I was so happy when I saw that the May 21 issue of The New Yorker had a short story by Maile Meloy. I loved The Apothecary, and felt sure I'd enjoy the story, and I did. It is based on a fascinating fact. Only in the state of Montana may a couple get married by double-proxy, which means that two people may act as stand-ins during the actual ceremony.
In December 2001, Mr. Taylor, a lawyer is asked to do this for a soldier in Kandahar and his pregnant fiancée in North Carolina. He asks his daughter, Bridey and her classmate, William to be the substitutes. Because William has long loved her from afar, and because he is simply that kind of person, he takes his job very seriously. Bridey, however is cavalier about the whole thing. They do this a few more times before heading off to college. The years go by and we read of how their separate lives are going after high school as they pursue their dreams. I wondered if they would ever get together; if William would ever tell her how he felt and if she felt anything similar for him. The story is eight pages long, and beautifully written. I am glad to say that you may read it, too. It is online here. And then after you finish, there's a great interview with Maile Meloy.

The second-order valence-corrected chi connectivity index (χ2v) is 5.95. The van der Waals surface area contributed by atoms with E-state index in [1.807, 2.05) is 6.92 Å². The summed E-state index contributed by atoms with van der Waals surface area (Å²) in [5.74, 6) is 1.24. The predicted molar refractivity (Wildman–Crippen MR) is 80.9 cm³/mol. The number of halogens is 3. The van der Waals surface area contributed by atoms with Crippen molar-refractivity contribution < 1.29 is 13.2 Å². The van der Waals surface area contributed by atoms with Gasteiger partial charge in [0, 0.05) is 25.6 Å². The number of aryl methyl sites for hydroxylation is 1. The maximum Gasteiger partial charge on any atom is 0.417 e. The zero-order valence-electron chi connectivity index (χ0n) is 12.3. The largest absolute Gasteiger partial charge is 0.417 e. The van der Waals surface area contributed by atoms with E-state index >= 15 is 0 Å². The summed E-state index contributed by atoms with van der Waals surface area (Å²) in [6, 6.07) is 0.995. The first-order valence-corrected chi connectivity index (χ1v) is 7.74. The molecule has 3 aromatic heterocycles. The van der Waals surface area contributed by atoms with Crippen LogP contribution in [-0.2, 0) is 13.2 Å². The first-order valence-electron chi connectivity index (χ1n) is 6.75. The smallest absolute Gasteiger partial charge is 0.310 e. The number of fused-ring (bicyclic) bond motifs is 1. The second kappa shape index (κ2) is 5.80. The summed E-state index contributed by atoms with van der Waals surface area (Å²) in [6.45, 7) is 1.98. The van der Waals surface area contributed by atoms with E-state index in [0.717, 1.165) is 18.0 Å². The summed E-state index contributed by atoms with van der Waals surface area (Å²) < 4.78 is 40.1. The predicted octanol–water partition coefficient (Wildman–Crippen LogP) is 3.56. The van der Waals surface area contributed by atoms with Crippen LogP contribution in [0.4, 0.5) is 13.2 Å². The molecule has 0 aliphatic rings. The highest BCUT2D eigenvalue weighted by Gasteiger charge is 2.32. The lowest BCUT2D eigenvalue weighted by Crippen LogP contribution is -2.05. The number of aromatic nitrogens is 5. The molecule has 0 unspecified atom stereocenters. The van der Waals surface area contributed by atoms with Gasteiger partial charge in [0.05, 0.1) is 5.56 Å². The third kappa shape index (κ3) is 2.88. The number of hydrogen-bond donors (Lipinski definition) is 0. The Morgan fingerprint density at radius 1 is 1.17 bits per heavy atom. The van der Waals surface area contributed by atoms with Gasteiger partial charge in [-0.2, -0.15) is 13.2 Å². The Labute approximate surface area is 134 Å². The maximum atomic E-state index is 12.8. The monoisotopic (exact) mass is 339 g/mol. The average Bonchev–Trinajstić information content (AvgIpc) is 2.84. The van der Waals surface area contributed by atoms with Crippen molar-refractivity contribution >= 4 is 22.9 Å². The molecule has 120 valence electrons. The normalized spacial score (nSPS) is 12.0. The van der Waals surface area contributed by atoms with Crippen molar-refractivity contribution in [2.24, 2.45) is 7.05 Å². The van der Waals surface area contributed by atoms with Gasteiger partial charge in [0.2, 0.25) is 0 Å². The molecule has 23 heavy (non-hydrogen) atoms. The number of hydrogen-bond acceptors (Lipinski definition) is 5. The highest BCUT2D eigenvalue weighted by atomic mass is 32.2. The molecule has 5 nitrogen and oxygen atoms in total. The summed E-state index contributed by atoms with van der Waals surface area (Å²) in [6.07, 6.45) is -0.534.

There are nice drawings above the first two pages of the story done by Kikuo, quietly showing the passing of time, without giving away the ending at all.